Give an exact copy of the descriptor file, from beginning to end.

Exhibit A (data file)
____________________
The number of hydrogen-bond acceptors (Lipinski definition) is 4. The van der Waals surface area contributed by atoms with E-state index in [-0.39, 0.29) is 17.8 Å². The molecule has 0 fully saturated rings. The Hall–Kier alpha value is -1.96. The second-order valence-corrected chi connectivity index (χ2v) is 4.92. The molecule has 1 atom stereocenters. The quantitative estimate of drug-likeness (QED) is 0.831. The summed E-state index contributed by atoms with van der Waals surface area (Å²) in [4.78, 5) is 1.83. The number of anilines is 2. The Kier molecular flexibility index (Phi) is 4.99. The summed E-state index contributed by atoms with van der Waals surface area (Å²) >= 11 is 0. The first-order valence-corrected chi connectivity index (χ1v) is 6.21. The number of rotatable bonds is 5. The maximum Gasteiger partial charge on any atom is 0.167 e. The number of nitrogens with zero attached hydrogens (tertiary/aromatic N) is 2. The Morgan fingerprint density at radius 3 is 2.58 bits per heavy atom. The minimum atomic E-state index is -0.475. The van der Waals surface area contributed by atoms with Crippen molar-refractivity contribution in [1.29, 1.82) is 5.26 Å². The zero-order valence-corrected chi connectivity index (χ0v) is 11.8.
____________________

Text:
The number of hydrogen-bond acceptors (Lipinski definition) is 4. The van der Waals surface area contributed by atoms with E-state index in [-0.39, 0.29) is 17.8 Å². The molecule has 0 fully saturated rings. The Hall–Kier alpha value is -1.96. The second-order valence-corrected chi connectivity index (χ2v) is 4.92. The molecule has 1 atom stereocenters. The quantitative estimate of drug-likeness (QED) is 0.831. The summed E-state index contributed by atoms with van der Waals surface area (Å²) in [4.78, 5) is 1.83. The number of anilines is 2. The Kier molecular flexibility index (Phi) is 4.99. The summed E-state index contributed by atoms with van der Waals surface area (Å²) >= 11 is 0. The first-order valence-corrected chi connectivity index (χ1v) is 6.21. The number of rotatable bonds is 5. The maximum Gasteiger partial charge on any atom is 0.167 e. The number of nitrogens with zero attached hydrogens (tertiary/aromatic N) is 2. The Morgan fingerprint density at radius 3 is 2.58 bits per heavy atom. The minimum atomic E-state index is -0.475. The van der Waals surface area contributed by atoms with Crippen molar-refractivity contribution in [1.29, 1.82) is 5.26 Å². The zero-order valence-corrected chi connectivity index (χ0v) is 11.8.